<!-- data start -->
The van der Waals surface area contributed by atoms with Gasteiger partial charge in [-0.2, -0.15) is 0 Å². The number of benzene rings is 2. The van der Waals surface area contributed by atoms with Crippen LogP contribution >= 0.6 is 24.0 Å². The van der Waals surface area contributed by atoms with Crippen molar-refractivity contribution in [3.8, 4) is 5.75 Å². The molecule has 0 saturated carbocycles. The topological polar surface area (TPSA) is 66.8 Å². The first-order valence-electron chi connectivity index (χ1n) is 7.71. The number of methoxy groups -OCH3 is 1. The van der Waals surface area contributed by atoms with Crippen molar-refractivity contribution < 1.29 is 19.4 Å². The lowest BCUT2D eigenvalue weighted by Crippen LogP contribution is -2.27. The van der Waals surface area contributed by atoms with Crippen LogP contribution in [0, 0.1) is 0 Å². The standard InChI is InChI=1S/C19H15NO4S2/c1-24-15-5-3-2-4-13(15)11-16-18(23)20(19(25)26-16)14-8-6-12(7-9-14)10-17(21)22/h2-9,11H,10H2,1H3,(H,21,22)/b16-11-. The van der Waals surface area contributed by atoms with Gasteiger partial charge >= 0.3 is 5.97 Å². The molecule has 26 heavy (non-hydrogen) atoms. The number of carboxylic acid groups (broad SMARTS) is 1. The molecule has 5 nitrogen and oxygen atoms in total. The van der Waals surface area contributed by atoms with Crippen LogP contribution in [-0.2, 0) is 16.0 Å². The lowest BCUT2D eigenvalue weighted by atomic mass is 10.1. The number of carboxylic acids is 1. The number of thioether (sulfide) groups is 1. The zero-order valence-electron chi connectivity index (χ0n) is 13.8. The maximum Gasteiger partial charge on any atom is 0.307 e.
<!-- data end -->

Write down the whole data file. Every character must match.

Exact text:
The van der Waals surface area contributed by atoms with Gasteiger partial charge in [-0.2, -0.15) is 0 Å². The number of benzene rings is 2. The van der Waals surface area contributed by atoms with Crippen LogP contribution >= 0.6 is 24.0 Å². The van der Waals surface area contributed by atoms with Crippen molar-refractivity contribution in [3.8, 4) is 5.75 Å². The molecule has 0 saturated carbocycles. The topological polar surface area (TPSA) is 66.8 Å². The first-order valence-electron chi connectivity index (χ1n) is 7.71. The number of methoxy groups -OCH3 is 1. The van der Waals surface area contributed by atoms with Crippen molar-refractivity contribution < 1.29 is 19.4 Å². The lowest BCUT2D eigenvalue weighted by Crippen LogP contribution is -2.27. The van der Waals surface area contributed by atoms with Crippen LogP contribution in [0, 0.1) is 0 Å². The standard InChI is InChI=1S/C19H15NO4S2/c1-24-15-5-3-2-4-13(15)11-16-18(23)20(19(25)26-16)14-8-6-12(7-9-14)10-17(21)22/h2-9,11H,10H2,1H3,(H,21,22)/b16-11-. The van der Waals surface area contributed by atoms with Gasteiger partial charge >= 0.3 is 5.97 Å². The molecule has 26 heavy (non-hydrogen) atoms. The number of carboxylic acid groups (broad SMARTS) is 1. The molecule has 5 nitrogen and oxygen atoms in total. The van der Waals surface area contributed by atoms with Crippen LogP contribution in [-0.2, 0) is 16.0 Å². The lowest BCUT2D eigenvalue weighted by atomic mass is 10.1. The number of carboxylic acids is 1. The number of thioether (sulfide) groups is 1. The zero-order valence-electron chi connectivity index (χ0n) is 13.8. The maximum Gasteiger partial charge on any atom is 0.307 e.